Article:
On November 16, 1919, someone named George B. Parks notified what was then called The New York Times Review of Books that a book purporting to be a war memoir was so factually inaccurate that it couldn’t be non-fiction.
George B. Parks was undoubtedly correct. The book he was examining is only 84 pages long, and in that tiny intimate volume the facts stand out only because they are so few and so vaguely described. On the other hand, an extratextual fact, this one startling, is that as of November 1919 this book had already been in print for a full year. Just days after the end of the war, the Times had announced its publication this way.
The book was so well received that its author eventually came forward and identified herself as the journalist and writer of children’s books Grace Duffie Boylan. The facsimile published by Forgotten Books bears a title page date of 1919, and the digitized copy at Archive.org bears a title page date of 1920.
But why? The book itself is not just vapid but almost totally empty. In heaven, wirelesses the dead soldier to his mother, the souls in khaki do, you know, stuff. They have dogs and cats and horses to keep them company, and the dogs travel busily back and forth between the astral plane and the terrestrial but the cats are looked on with suspicion. No reason for this is given. However, we do specifically learn that everybody spends time discussing the text “They shall be one flesh.” What the doughboys in the clouds wonder is: if a woman has been married more than once, with which one of her husbands will she be reunited in Paradise?
(Grace Duffie Boylan herself was married four times.)
Well, the answer to the question “Why?” is in the history books. It isn’t surprising: in the horrible stillness after the guns of the Great War went silent, millions of readers went gleaning for grains of comfort in bookstores, where businesspeople were waiting to accommodate them.
The same thing had happened after the Civil War, when Elizabeth Stuart Phelps’s consoling theological fiction The Gates Ajar provoked Mark Twain into a full-length parody, Captain Stormfield’s Visit to Heaven.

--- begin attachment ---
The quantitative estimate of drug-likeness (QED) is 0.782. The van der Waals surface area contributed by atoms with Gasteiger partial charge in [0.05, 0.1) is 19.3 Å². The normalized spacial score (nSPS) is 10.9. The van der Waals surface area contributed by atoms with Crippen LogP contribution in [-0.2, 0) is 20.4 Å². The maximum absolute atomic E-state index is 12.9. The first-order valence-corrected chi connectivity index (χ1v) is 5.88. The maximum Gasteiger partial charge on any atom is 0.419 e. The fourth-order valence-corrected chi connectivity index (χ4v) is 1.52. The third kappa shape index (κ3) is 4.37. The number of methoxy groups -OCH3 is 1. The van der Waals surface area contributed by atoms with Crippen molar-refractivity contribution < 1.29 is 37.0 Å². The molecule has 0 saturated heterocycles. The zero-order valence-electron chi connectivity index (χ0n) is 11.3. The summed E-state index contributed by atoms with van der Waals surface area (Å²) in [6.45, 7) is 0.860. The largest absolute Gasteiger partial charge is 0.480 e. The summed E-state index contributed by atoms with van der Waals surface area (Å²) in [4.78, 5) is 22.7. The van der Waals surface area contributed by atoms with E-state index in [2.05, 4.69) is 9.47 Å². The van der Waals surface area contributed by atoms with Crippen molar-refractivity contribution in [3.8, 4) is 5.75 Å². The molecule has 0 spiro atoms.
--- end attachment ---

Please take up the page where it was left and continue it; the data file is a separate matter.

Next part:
But you wouldn’t read The Gates Ajar or Thy Son Liveth the way you’ve read my paragraph of literary history about them. The consolations of Thy Son Liveth were made available in 1918 and 1919 and 1920 by the respectable Boston firm of Little, Brown, and Company for the reasonable price of 75¢, and of course it was a large predicted multiple of 75¢ that motivated the literary labor of Mrs. Boylan, Mr. Little, and Mr. Brown. The old-fashionedness of that symbol ¢ is the kind of topic that literary history is loquacious about, but emptiness in the heart of a grieving mother is mute. Around the wordless emptiness there bustle George B. Parks and the journalists of the New York Times and Sun and assorted Little, Brown businesspeople, but by contrast with their cheerful realism (“Another foot of books for the spiritualism shelf” [laughs]) the emptiness is only darker, more unimaginable, and more mute, if there could be degrees of muteness.
Ten years earlier, a vast excavation was being hollowed out under New York for the new Grand Central Station. As fast as it was created, however, it was filled again. In this hole, life was ongoing. As of 1908, someone looking at it through a fence might have felt exhilarated on behalf of the excavation’s embodiment of life growing up toward the light from deep in the earth. But ten years afterward, Grand Central was complete and its newsstands were selling fictions purporting to speak in a language from beyond the grave. The excavation had been completed by then, and light no longer shone into it.
Detroit Publishing Company Collection, Library of Congress, http://www.loc.gov/pictures/item/det1994001893/PP/
Photoshopped. Click to enlarge.